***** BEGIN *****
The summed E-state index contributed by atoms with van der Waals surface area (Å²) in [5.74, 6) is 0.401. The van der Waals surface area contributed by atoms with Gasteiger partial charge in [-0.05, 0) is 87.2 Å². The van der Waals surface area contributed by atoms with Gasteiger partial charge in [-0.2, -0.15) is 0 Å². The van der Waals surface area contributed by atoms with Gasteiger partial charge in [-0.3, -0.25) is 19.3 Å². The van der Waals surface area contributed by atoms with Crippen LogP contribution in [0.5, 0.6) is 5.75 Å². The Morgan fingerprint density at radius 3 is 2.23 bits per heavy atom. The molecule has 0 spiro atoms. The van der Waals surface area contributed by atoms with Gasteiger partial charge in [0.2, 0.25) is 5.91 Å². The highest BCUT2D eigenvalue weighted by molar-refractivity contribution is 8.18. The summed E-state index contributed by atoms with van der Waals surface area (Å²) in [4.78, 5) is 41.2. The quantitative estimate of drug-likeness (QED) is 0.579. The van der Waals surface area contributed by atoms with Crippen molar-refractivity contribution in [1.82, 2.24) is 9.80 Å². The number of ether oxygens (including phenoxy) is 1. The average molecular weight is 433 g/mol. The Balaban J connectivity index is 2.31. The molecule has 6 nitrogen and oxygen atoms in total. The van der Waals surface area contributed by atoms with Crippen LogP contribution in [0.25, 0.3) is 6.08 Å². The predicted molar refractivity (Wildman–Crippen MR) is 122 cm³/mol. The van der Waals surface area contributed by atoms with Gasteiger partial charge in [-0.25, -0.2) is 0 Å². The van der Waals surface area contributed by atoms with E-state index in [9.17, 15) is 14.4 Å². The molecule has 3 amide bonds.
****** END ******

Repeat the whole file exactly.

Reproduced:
The summed E-state index contributed by atoms with van der Waals surface area (Å²) in [5.74, 6) is 0.401. The van der Waals surface area contributed by atoms with Gasteiger partial charge in [-0.05, 0) is 87.2 Å². The van der Waals surface area contributed by atoms with Gasteiger partial charge in [-0.2, -0.15) is 0 Å². The van der Waals surface area contributed by atoms with Gasteiger partial charge in [-0.3, -0.25) is 19.3 Å². The van der Waals surface area contributed by atoms with Crippen LogP contribution in [0.5, 0.6) is 5.75 Å². The Morgan fingerprint density at radius 3 is 2.23 bits per heavy atom. The molecule has 0 spiro atoms. The van der Waals surface area contributed by atoms with Gasteiger partial charge in [0.2, 0.25) is 5.91 Å². The highest BCUT2D eigenvalue weighted by molar-refractivity contribution is 8.18. The summed E-state index contributed by atoms with van der Waals surface area (Å²) in [4.78, 5) is 41.2. The quantitative estimate of drug-likeness (QED) is 0.579. The van der Waals surface area contributed by atoms with Crippen molar-refractivity contribution in [1.82, 2.24) is 9.80 Å². The number of ether oxygens (including phenoxy) is 1. The average molecular weight is 433 g/mol. The Balaban J connectivity index is 2.31. The molecule has 6 nitrogen and oxygen atoms in total. The van der Waals surface area contributed by atoms with Crippen LogP contribution in [0.25, 0.3) is 6.08 Å². The predicted molar refractivity (Wildman–Crippen MR) is 122 cm³/mol. The van der Waals surface area contributed by atoms with Gasteiger partial charge in [-0.25, -0.2) is 0 Å². The van der Waals surface area contributed by atoms with E-state index in [9.17, 15) is 14.4 Å². The molecule has 3 amide bonds.